More doctors embrace gig work

By Jake Perez, Editor at LinkedIn News

A growing number of doctors in their “working prime” are forgoing conventional hospital staff roles in favor of temporary or gig work, The Wall Street Journal reports. Why? They cite better pay and flexibility, much like nursing colleagues who switched to gig work as the pandemic exacerbated burnout issues in the health care industry. But there are drawbacks and challenges for “locum tenens” or temp doctors: They have to be fully credentialed wherever they practice, their potential liability differs in each state, and they need to quickly acclimate to new workplaces.

  • The share of physicians listing contract roles on their LinkedIn profiles increased to 4.9% in 2022, up from 3.7% in 2020, according to this year’s Healthcare Special Report. For more healthcare coverage, subscribe to Path to Recovery, a newsletter from LinkedIn News.


Covid was only the straw that broke the camel’s back. This was playing out for a long time. Those who actually do the life-saving work are the ones treated as expendable and lesser than the office administration who make the rules and schedules. Being treated for years this way has caused a moral injury that I’m not sure we will ever recover from in this lifetime. Those who could retire did. Those who didn’t want to do thankless hours of bedside care moved to travel or working remotely as care managers or other non-patient facing jobs. AND we got paid more for doing so! How long before there are none left but newly graduated to fill the ranks of people who dedicated their lives to caring for others in their worst of times, all due to moral injury? Travel was great but guaranteed to put you in a new overwhelmed position just for more pay. Working remotely is a new way medical personnel are saving their last bit of sanity and doing it with years, and sometimes decades, of experience.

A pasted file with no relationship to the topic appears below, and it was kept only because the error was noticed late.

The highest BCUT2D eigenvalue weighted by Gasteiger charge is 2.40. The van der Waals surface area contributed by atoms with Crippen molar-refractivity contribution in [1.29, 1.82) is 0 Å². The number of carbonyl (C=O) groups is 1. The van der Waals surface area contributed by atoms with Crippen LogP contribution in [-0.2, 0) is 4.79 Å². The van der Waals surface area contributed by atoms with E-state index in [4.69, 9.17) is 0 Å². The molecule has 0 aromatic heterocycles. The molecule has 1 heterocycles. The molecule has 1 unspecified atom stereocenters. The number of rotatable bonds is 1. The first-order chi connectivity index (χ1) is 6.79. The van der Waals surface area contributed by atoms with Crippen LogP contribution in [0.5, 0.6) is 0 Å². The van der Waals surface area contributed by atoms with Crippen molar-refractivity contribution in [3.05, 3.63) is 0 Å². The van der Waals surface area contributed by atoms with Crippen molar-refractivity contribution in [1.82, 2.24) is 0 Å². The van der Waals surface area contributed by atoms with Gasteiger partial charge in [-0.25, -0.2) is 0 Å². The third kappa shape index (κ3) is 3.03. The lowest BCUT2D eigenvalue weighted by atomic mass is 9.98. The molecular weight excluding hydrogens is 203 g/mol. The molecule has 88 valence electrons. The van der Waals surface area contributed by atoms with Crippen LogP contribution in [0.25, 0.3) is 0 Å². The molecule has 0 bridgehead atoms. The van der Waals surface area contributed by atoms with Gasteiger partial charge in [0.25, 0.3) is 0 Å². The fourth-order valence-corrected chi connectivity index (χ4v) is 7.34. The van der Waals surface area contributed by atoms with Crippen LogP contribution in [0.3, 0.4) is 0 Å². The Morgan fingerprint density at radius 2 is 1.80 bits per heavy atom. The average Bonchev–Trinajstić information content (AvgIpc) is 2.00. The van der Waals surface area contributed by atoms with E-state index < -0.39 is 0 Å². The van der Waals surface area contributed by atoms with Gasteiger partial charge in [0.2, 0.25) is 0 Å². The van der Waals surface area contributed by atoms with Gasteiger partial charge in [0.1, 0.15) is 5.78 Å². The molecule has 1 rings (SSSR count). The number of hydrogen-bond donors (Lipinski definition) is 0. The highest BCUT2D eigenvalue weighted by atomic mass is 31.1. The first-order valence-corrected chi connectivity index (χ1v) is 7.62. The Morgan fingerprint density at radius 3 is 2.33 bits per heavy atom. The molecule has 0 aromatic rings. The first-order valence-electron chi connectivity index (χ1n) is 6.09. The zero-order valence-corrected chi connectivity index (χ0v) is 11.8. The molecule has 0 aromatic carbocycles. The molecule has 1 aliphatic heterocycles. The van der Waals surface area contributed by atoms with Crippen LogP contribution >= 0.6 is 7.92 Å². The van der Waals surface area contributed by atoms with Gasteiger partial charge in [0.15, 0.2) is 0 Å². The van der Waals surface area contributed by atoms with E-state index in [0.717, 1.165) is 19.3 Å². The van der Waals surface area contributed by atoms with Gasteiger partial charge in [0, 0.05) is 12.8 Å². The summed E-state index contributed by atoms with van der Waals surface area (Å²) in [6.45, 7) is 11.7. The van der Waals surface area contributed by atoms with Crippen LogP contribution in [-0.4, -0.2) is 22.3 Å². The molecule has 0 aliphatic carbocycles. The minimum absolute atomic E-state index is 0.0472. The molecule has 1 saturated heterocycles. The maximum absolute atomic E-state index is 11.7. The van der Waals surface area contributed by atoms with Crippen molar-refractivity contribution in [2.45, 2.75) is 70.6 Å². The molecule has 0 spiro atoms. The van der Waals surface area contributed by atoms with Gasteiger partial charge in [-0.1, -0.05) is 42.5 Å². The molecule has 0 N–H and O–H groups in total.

#Healthcare professionals are turning to traveling #jobs thanks in part to burnout brought on in part by the #COVID19 pandemic.

A new survey of more than 1,100 “allied healthcare professionals” that include everything from physical and occupational therapists to laboratory technicians and radiologic technicians shows nearly three in four are becoming traveling workers at the beginning of their careers thanks to #burnout.
“Burnout is a significant reason why many allied healthcare professionals work as travelers,” a report from AMN Healthcare, one of the nation’s largest healthcare staffing companies, says. “The majority of travelers (74%) said burnout influenced their decision to become travelers either a ‘great deal’, ‘a lot’ or ‘a moderate amount’ while 26% said burnout had little or no influence on their decision.” #nursing #careers

Pandemic Burnout Turns More Health Professionals Into ‘Traveling’ Workers • 2 min read

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